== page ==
#DailyPrompt: 180 Degrees

In response to The Daily Post’s writing prompt: “180 Degrees.”

180 DegreesHer calm eyes took the whole group for what it was: a bunch of murderous thugs. She observed the hate, the lust, the most vile desires on their ugly faces: she had plenty of time to reflect, they did not, but they were deluded. What could a thin elven woman do against all of them?

Behind them, high on the cliff, her companion adjusted the lens of her rifle, it was much as they had so many times trained for, assured, free from haste… and from hate.

The first one to make a move was a tall, massive brute, and he came close to touching her: the bullet crossed his skull back to front, and he fell, surprised, silent, head first in the dust. The shot had been silent too, so the others were petrified.

So, one by one, they killed them, one at a time, by the bullet or by the sword. The last one alive fell to his knees, crawling, abject fear painted on the brute’s face.

Her companion waited: it was her decision, to kill or not. She looked down at her feet: then slowly, her arm raised, thumb up, she made the immemorial sign of the antique circus.

This one would tell the others: time was now up.

For Esther, who wrote: “Patriarchy made Woman stranger to this world, An eternal child. Women are no longer slaves, And the amazons strike back.”

#FiveSentenceFiction: Furious

BushidoHe was too small, his tiny fists in his pockets, shaking with rage.

They mocked him, he was so young, they kicked him, the way bullies do, knowing there is no way their victim can strike bak, his little face went blue, smeared with tears and their spit.

And, of course, later, he learnt, for months, years, slowly becoming the man he wanted to be.

One day he woke up, looked at himself in the mirror, so composed he was, with all those years of training behind him, all that wisdom, steel and nerves.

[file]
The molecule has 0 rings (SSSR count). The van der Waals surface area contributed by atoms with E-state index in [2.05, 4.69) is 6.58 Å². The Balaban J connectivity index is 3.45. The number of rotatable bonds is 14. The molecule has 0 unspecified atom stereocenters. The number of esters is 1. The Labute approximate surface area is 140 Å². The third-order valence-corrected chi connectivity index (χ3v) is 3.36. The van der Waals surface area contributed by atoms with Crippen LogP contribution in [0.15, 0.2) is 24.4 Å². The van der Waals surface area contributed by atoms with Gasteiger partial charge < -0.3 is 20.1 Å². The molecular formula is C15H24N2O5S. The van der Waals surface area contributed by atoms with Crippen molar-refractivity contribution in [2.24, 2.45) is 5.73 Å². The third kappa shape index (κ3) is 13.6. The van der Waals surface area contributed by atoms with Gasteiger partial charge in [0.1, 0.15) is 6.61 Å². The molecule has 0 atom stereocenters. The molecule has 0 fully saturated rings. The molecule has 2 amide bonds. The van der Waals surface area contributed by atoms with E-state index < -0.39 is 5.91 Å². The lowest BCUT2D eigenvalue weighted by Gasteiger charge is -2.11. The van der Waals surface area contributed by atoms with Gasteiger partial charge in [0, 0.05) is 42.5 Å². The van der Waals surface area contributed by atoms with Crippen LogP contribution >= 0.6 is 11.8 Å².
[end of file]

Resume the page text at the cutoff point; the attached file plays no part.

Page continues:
And he went back, stood in the square, waiting: and sure enough he saw them, or their siblings, gathering like locusts, so, suddenly, the cool guy disappeared, and in a blue rage he made minced meat of all of them; and the police said “you had a good time here”, and he smiled.


“This post is written for the 110 Creative Challenge Contest, hosted by Thewhitescape


My father taught me to despise violence, to despise the provocation of it. But he taught me other things too. And once he was gone, wherever fallen samuraïs go, I learnt from others too.

So when she came to see me, telling me her story, I was faced with a dilemma. As she knelt in front of me, around the low tea table, head bent, awaiting my decision, I thought of my father. I stood up, said to her I would be back. I took my sword, and walked.

So died a rapist, silently without honour.


#FiveSentenceFiction: Words

『忍びの者』Raizo IchikawaShe knew the signs: his knuckles slowly getting whiter, his steps a little slower, his eyes narrowing to the pitiless concentration of the street fighter.

But he was so young, and yet always ready, his fists tight in his pockets: how could she not admire him, her virgin champion…

He, had only eyes for her, and otherwise his work, the training, his ambition for the ring, but this was a time when he would have to fight, for her.